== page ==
jBPM has an api (plain java) and an command interface (e.g. via jms or ejb) if you know how to call java from a webservice it is straight forward (with some transaction things) If you do not know how to call java from a (java?) webservice, please look into that first
Thanks for your reply. Would that be the usual way to run a process as a web service, from what you are saying I could write a web service and deploy that and then nudge tasks along etc from that web service using the API?
I was looking at Intalio which allows you to create a web service and map the task variables to the web service therefore effectively exposing the process as a web service. Is something similar possible in JBPM or would you have to take the above approach?
I'm very new to JBPM and BPEL etc so exuse me if I'm missing something obvious (which I feel I am at the moment).
It would indeed be the usual way to expose any api as a webservice. So no mapping etc... A kind of default webservice api like the commands in jBPM. (i'm working on this now and then, but not much to checkin yet)
If you want some kind of mapping etc... I'd propose to use the esb which is great for mappings/transformations etc.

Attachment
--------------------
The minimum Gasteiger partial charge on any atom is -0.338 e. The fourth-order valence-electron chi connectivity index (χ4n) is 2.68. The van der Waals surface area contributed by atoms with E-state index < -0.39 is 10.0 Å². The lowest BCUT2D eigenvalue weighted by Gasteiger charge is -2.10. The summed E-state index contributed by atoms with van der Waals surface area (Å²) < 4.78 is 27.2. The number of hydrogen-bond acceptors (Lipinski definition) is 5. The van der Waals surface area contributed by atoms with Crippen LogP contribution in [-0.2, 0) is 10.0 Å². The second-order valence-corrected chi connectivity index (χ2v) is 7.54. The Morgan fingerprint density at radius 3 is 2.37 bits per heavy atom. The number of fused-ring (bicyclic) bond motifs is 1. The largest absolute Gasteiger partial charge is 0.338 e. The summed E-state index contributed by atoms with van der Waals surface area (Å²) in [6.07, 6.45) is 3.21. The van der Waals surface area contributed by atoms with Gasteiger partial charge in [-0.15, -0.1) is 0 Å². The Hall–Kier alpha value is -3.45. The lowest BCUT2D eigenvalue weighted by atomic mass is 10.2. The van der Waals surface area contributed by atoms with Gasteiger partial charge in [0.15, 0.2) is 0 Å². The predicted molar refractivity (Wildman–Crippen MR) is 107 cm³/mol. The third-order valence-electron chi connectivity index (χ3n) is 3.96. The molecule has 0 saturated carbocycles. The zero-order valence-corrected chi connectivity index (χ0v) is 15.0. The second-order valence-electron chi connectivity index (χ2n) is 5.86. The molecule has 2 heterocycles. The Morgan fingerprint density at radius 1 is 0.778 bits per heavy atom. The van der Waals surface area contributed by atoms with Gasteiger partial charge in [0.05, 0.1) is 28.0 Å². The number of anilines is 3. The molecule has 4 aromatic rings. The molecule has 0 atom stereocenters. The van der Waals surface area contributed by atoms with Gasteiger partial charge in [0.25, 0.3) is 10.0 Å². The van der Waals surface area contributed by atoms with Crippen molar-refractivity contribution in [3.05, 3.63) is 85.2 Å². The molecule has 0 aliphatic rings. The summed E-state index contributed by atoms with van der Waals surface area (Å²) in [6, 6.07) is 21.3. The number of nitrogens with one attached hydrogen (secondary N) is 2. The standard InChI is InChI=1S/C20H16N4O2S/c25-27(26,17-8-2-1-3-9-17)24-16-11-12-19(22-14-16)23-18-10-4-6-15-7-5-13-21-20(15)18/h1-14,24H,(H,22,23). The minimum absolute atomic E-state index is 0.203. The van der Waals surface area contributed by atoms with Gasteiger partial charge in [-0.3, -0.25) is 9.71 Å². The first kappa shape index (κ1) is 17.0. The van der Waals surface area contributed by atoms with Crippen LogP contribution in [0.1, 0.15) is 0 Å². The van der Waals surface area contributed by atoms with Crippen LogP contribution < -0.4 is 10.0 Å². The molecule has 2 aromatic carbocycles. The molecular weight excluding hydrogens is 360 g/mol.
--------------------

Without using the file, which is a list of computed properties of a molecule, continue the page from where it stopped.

Thanks for your help Ronald, it's much appreciated.
just to give you some idea what we did in the same situation.
We wrote some Java classes with the basic methods we want to use for our Jbpm processes:
- JbpmServiceReturnValue startProcess(User user, String processName, HashMap<String, Object> inParameter) - JbpmServiceReturnValue resumeProcess(User user, String processName, long processID, String calledTransition, HashMap<String, Object> inParameter) - JbpmServiceReturnValue readProcess(User user, String processName, long processID)
JbpmServiceReturnValue is a class wich contains data from the process call like:
- process ID
- if process is suspended: Resumable transitions
- Process ErrorCodes and Messages
- ... some more ...
inParameters are a hash map. Its entries will be inserted in the ContextInstance as process variables.
This classes also handle the user authorisation before we even start the process.
We exposed this classes as our WebService interface for our Business Process Server. This is easy to use from all our applications.
Just to give you an architectural idea.
correct, this is kind of what I am implementing in general. target release is jbpm 3.3
This not specifically a web service for command API of jBPM but...
the JBoss ESB has implemented core jBPM 3.2.x which means you can expose jBPM APIs (deploy, create/start, signal, update vars) as JBoss ESB Services. JBoss ESB Services can be exposed to the outside world as JMS, FTP, File drop, WS, etc.
So for example, you can start a new process instance via an FTP event (e.g a new order arrives on our FTP server), signal the process instance via a WS and update the process vars via a JMS message. At least this is the goal and the code is in place, just requires more feedback from users.
Thanks all for your help this has really helped me to get onto the right track.